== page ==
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Hooked on fags

Toronto lacks programs to help queers quit

Credit: Paul Baik

Since the 1980s, HIV/AIDS has been the primary health concern in the gay community. But now it seems that tobacco use, so deadly and yet so publicly acceptable, has been overlooked as the bigger threat.

In Ontario, we know that 12,000 people die annually from smoking-related diseases. But how many of them are queer? Statistics say it’s a lot higher than just 10 percent.

A 2001 UCLA survey of 50,000 found that gay men and lesbians were 70 percent more likely to be smokers than heterosexuals were. A report published by the Ontario Tobacco Research Unit in that same year found smoking rates among gay youth are at 38 to 59 percent compared with 28 to 35 percent for heterosexuals, and up to 50 percent among gay adults compared with 28 percent for the rest of the population.

In the US the issue of queers smoking has reached a much greater level of awareness than it has here.

“The gay community faces discrimination, but not from cancer, heart disease or emphysema,” reads a California health department anti-smoking ad, part of a campaign targeting queers launched last summer.

Smoking cessation support groups like The Last Drag in San Francisco and Bitch To Quit in Chicago are helping queers kick the habit. In Seattle, Elise Lindborg runs the Gay American Smoke Out, an on-line resource and call to action.

“I wanted to spread the word that we too need help in quitting smoking,” says Lindborg, a former smoking prevention worker who launched the website because she was frustrated with the lack of support for queers ready to quit. “About three years ago there wasn’t anything, but people are starting to realize it’s a big problem.”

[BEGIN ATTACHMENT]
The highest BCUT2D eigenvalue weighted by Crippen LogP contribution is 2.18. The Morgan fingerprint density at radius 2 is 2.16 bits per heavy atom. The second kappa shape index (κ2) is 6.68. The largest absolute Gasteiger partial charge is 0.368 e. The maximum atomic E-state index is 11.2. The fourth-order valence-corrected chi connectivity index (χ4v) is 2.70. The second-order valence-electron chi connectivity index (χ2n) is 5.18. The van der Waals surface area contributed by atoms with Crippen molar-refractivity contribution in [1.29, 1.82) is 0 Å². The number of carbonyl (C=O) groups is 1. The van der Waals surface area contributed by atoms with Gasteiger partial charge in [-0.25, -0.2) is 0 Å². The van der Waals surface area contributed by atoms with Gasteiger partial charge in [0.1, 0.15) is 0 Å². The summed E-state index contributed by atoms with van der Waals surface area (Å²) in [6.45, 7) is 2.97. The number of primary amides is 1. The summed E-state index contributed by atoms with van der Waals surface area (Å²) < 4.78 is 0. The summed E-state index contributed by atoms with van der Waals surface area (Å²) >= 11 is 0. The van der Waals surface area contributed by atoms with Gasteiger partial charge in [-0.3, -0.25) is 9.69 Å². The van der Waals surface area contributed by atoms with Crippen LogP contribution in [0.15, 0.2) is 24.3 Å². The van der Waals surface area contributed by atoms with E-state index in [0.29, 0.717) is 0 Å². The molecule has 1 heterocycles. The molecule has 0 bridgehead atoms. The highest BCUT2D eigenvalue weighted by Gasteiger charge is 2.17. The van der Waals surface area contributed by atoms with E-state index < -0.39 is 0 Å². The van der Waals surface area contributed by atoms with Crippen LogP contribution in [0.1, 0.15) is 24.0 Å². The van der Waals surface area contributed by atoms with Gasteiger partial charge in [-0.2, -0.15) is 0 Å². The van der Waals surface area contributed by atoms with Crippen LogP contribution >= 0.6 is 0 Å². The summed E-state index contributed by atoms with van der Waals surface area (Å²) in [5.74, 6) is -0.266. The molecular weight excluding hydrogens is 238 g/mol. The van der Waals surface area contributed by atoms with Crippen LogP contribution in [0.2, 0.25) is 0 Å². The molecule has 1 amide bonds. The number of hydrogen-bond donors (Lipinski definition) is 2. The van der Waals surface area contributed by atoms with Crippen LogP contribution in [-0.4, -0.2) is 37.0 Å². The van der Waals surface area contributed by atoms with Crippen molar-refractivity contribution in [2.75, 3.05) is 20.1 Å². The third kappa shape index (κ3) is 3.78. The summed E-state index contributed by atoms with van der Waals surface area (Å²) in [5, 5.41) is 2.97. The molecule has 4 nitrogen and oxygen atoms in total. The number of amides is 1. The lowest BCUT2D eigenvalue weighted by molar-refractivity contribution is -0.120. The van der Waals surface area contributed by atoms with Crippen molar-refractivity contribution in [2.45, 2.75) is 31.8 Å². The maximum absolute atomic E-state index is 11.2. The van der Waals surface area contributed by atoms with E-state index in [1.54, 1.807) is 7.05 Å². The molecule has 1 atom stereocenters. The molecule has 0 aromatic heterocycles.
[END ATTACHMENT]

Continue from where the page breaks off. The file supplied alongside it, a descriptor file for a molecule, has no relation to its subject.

So far it seems Toronto is lagging behind. Although the Centre For Addiction And Mental Health’s (CAMH) Rainbow Services program offers other queer-specific addition recovery programs, currently smokers are being referred on to the centre’s Nicotine Dependence Clinic.

“At the moment there isn’t an LGBT smoking cessation program,” confirms Farzana Doctor at CAMH’s Rainbow Services. “But it’s something that is being talked about because there are higher rates.”

Toronto Public Health is also aware of the disproportionate smoking stats, but isn’t aware of programs specifically designed to help homos quit.

And yet, between the bitter winter weather and the looming anti-smoking by-law, the incentive for Toronto queers to quit has never been greater.

“We’re being forced out,” says local queer Robert Rachon, who lit his last cigarette two weeks ago. “Soon we can’t smoke in a bar. For me, the campaign is working.”

After Jun 1, there will be no smoking in bars and restaurants unless there is a designated smoking room with recycled air. This deadline, dreaded by many smokers and bar owners alike, will mark the final stage of a Toronto-wide campaign to stop smoking indoors in public places.

(The Toolbox is the only gay bar that won’t be affected by the Jun 1 deadline; it’s been smoke-free for four years and has already experienced a shift in clientele.)

But quitting isn’t easy. “Last year I tried to quit using Zyban but it didn’t work for me,” says Rachon, who’s currently on the patch. “I like to smoke but the cost is so great. It’s over $8 a pack. Add that up in a week, a month, a year and it’s a lot of money.

“My main reason for quitting is health. I quit two weeks ago because I promised my daughter.” As a reward for quitting, Rachon and his partner David Adkin, a non-smoker, have joined a new gym.

Black Eagle security person Gary Danyluk says he’s noticed an improvement in his health since he started working in the non-smoking section of the bar. He has fewer headaches and feels better overall. “I sleep better after working in a non-smoking environment. I don’t have dry throat after work or the next morning.”

So far quitting himself isn’t on the agenda, but “I’ve heard that two of four other doormen are planning on quitting because of the new law, using it as incentive.”

* Smoking cessation clinics can be found by dialing the Centre For Addiction And Mental Health (CAMH) at (416) 535-8501 ext 6019, Toronto Public Health at (416) 338-7600 or the Canadian Cancer Society’s Smokers’ Helpline at (877) 513-5333. For more information on the Gay American Smoke out check out